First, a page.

City council hears proposed actions to make Vancouver the “greenest city” by 2020

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      Vancouver city council will vote Thursday on whether to move forward with a nine-year action plan that aims to make Vancouver the “greenest city” in the world by 2020.

      Deputy city manager Sadhu Johnston outlined the Greenest City Action Plan to council Tuesday (July 12), which proposes both short-term and long-term environmental measures, from reducing water consumption to doubling the number of green jobs in Vancouver in the next decade.

      “We see this plan as a road map of sorts, a potential path to achieving our vision of the greenest city,” said Johnston.

      He noted that the plan is focused around the areas of carbon, waste and ecosystems.

      Among the priority, short-term measures proposed in the plan is requiring water metering on all new single family and duplex homes by next year.

      Other short-term actions include expanding the city’s compost collection service, encouraging electric vehicle transportation, planting 15,000 new trees on city property within the next three years, launching a public bicycle sharing program, and developing financing tools for building retrofits.

      The actions outlined in the plan fall under 10 areas, including climate leadership, creating green jobs, and reducing the city’s carbon footprint.

      Johnston noted that one of the plan’s green transportation strategies, to implement rapid transit infrastructure on the Broadway corridor, requires cooperation from the city’s partners, such as TransLink.

      “We really need our partners to be engaged in the section of the plan – we can’t do this alone,” he said.

      Under actions recommended to bolster the city’s food supply are measures such as creating 15 new community gardens, three new urban farms, and two new farmer’s markets.

      Several councillors praised the document and city staff for their efforts on the plan, which incorporated resources from across multiple departments.

      Mayor Gregor Robertson called the plan “an extraordinary, world-leading plan to be the greenest city in the world”.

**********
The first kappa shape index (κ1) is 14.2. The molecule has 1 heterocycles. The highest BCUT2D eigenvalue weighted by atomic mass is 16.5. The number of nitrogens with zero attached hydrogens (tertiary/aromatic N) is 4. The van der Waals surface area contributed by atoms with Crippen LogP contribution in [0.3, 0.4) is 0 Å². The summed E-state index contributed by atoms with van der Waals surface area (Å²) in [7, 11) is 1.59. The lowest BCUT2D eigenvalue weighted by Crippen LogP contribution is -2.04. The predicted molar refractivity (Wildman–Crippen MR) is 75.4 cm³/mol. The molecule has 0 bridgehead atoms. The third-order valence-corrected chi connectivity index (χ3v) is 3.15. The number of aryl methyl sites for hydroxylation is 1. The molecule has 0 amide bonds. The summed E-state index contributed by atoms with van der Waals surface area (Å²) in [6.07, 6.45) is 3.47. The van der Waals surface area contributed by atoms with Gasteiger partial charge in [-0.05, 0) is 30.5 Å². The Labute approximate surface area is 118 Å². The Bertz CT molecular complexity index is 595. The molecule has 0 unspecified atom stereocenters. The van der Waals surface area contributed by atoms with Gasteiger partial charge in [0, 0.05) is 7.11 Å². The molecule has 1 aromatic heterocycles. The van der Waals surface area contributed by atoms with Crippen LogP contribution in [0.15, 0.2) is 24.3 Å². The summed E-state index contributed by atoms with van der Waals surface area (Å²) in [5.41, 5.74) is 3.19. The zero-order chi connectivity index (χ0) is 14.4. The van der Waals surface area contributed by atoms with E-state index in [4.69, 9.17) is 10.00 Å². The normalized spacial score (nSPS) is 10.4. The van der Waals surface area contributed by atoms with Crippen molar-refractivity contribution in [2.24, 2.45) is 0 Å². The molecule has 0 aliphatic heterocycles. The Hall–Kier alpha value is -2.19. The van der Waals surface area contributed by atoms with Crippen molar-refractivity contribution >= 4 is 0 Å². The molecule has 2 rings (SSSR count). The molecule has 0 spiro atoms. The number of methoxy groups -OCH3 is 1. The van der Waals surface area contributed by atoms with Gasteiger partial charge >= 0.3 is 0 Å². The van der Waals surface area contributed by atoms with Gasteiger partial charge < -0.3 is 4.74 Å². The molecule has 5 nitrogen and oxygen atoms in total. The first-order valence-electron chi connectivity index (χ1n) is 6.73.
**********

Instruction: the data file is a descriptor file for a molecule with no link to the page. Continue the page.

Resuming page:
Vision Vancouver councillor Geoff Meggs called the document the “most comprehensive” thing he’s seen since he’s been paying attention to city hall.

      However, Non-Partisan Association councillor Suzanne Anton wanted to see a reference in the report to forest industry jobs, what she called the “backbone” of the Vancouver economy.

      In his presentation, Johnston noted that 35,000 people were engaged on the plan, as part of one of the largest public consultations the city has undertaken since the mid-1990s.

      “We had pretty high-level engagement from over 9,500 people,” he said.

      The Greenest City Action Team advisory committee was launched in February 2009 and was given a mandate to make recommendations to help make Vancouver become the “greenest city” in the world by 2020.

      City council will hear from speakers this Thursday before voting on whether to support the plan in principle. Councillors will then vote on whether to adopt the water metering proposal.




      Jul 13, 2011 at 9:08am

      The great science fiction writer Arthur C. Clarke once said that "”˜One reason why I try to be optimistic is that if you’re optimistic you have a chance of creating a self-fulfilling prophecy. Whereas if you’re pessimistic, ditto...’"

      Kudos to the city for adopting such an admirable and desirable long term goal to focus on and work towards.

      Sounds like a city I would be happy and proud to live in.

      Now, just need to work out the teensy issue of being able to pay the rent...

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      Jul 13, 2011 at 8:08pm

      Better watch out for all the red ink that will come with it.

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      james green

      Jul 15, 2011 at 11:09pm

      In the real world we have to do complete business plans for new ventures.
      Where is the money attached to this plan? What are the projected revenues and expenses attached to this plan? How much money is council spending and have they already spent in person hours? What are the long term financial impacts on the taxpayers of this city? What is the budget for this initiative? What are the cash flow projections on this project?
      Without the numbers attached to this plan it is just another of the mayor's poorly conceived dreams like the O Village sales, hockey celebrations, bike lanes, city hall gardens, chicken coops, bees on the roof and more nonsense. We need a mayor who understands business and financial planning and forecasting. How much time will the green team, headed by the dreamer assistant manager, the mayor's puppet, spend on this initiative?
      Answer these questions Gregor and then come back with a real plan.
      Tell us how much green this greenest city project will cost?

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